Probably not to everyone’s taste—but sure to be popular with the fart and barf set.



From the Catwad series , Vol. 2

It’s take two for Catwad and Blurmp, along with more giggles, grossness, and exaggeration.

Blue-gray Catwad hates everything except torturing his painfully naïve and pathologically happy orange roommate, Blurmp. Across 25 named episodes ranging from three to seven pages of brightly colored comic panels, the two cats play pranks and toss out one-liners at each other’s expense. In “Gaming,” Blurmp is really enjoying his video game even after Catwad points out that the controller is not connected…and the game is actually a commercial for a diarrhea remedy. In “Salad,” Blurmp makes Catwad a salad that Catwad does not want to eat. Catwad points out that koalas, cows, manatees, and pandas all eat nothing but salad and are “slow and lazy.” Blurmp realizes that Catwad doesn’t want to eat the salad because (poking Catwad’s flab) Catwad must eat a lot of salads already. In “Dumb,” Blurmp is patient zero in a dumbness epidemic that destroys the world—thankfully it’s only Catwad’s nightmare, but it prompts Catwad to take Blurmp to “save the world.” Fans of Benton’s first collection will probably enjoy this one even more (and hope for a third). The target audience won’t know Ren and Stimpy, but they may see Squidward and SpongeBob in this feline friendship. A couple of puzzles round out the collection at the close.

Probably not to everyone’s taste—but sure to be popular with the fart and barf set. (Graphic short stories. 7-11)

Pub Date: Sept. 17, 2019

ISBN: 978-1-338-32603-1

Page Count: 128

Publisher: Graphix/Scholastic

Review Posted Online: May 8, 2019

Kirkus Reviews Issue: June 1, 2019

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More trampling in the vineyards of the Literary Classics section, with results that will tickle fancies high and low.


From the Dog Man series , Vol. 4

Recasting Dog Man and his feline ward, Li’l Petey, as costumed superheroes, Pilkey looks East of Eden in this follow-up to Tale of Two Kitties (2017).

The Steinbeck novel’s Cain/Abel motif gets some play here, as Petey, “world’s evilest cat” and cloned Li’l Petey’s original, tries assiduously to tempt his angelic counterpart over to the dark side only to be met, ultimately at least, by Li’l Petey’s “Thou mayest.” (There are also occasional direct quotes from the novel.) But inner struggles between good and evil assume distinctly subordinate roles to riotous outer ones, as Petey repurposes robots built for a movie about the exploits of Dog Man—“the thinking man’s Rin Tin Tin”—while leading a general rush to the studio’s costume department for appropriate good guy/bad guy outfits in preparation for the climactic battle. During said battle and along the way Pilkey tucks in multiple Flip-O-Rama inserts as well as general gags. He lists no fewer than nine ways to ask “who cut the cheese?” and includes both punny chapter titles (“The Bark Knight Rises”) and nods to Hamilton and Mary Poppins. The cartoon art, neatly and brightly colored by Garibaldi, is both as easy to read as the snappy dialogue and properly endowed with outsized sound effects, figures displaying a range of skin colors, and glimpses of underwear (even on robots).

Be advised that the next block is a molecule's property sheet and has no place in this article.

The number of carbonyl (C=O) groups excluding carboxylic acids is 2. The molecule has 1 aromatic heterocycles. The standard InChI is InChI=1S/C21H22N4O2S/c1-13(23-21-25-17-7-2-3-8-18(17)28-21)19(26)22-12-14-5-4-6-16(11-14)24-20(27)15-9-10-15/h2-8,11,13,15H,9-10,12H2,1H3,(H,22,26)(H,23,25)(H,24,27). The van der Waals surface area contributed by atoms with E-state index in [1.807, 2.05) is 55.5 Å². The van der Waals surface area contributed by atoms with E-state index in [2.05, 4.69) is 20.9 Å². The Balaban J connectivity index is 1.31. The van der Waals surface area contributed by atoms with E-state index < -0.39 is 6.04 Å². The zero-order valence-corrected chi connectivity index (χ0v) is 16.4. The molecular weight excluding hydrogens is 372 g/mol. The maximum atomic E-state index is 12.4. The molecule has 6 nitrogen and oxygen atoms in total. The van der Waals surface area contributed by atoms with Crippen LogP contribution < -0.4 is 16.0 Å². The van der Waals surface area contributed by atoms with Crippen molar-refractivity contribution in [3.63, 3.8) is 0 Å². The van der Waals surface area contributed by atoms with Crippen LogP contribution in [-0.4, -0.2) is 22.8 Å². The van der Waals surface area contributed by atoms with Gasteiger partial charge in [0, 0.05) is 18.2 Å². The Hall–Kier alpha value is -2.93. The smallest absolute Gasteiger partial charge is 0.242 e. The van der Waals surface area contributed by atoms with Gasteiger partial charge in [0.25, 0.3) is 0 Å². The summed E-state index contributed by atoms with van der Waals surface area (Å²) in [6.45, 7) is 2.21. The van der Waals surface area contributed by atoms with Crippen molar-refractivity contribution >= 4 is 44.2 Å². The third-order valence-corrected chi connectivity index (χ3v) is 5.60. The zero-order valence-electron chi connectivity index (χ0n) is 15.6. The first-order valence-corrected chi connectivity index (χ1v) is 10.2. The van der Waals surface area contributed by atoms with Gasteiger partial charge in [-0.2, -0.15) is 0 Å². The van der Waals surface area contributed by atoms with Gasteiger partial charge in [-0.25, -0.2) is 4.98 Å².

More trampling in the vineyards of the Literary Classics section, with results that will tickle fancies high and low. (drawing instructions) (Graphic fantasy. 7-10)

Pub Date: Dec. 26, 2017

ISBN: 978-0-545-93518-0

Page Count: 256

Publisher: Graphix/Scholastic

Review Posted Online: May 14, 2018

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From the Dog Man series , Vol. 1

What do you get from sewing the head of a smart dog onto the body of a tough police officer? A new superhero from the incorrigible creator of Captain Underpants.

Finding a stack of old Dog Man comics that got them in trouble back in first grade, George and Harold decide to craft a set of new(ish) adventures with (more or less) improved art and spelling. These begin with an origin tale (“A Hero Is Unleashed”), go on to a fiendish attempt to replace the chief of police with a “Robo Chief” and then a temporarily successful scheme to make everyone stupid by erasing all the words from every book (“Book ’Em, Dog Man”), and finish off with a sort of attempted alien invasion evocatively titled “Weenie Wars: The Franks Awaken.” In each, Dog Man squares off against baddies (including superinventor/archnemesis Petey the cat) and saves the day with a clever notion. With occasional pauses for Flip-O-Rama featurettes, the tales are all framed in brightly colored sequential panels with hand-lettered dialogue (“How do you feel, old friend?” “Ruff!”) and narrative. The figures are studiously diverse, with police officers of both genders on view and George, the chief, and several other members of the supporting cast colored in various shades of brown. Pilkey closes as customary with drawing exercises, plus a promise that the canine crusader will be further unleashed in a sequel.

What a wag. (Graphic fantasy. 7-9)

Pub Date: Aug. 30, 2016

ISBN: 978-0-545-58160-8

Page Count: 240

Publisher: Graphix/Scholastic

Review Posted Online: June 1, 2016

Kirkus Reviews Issue: June 15, 2016

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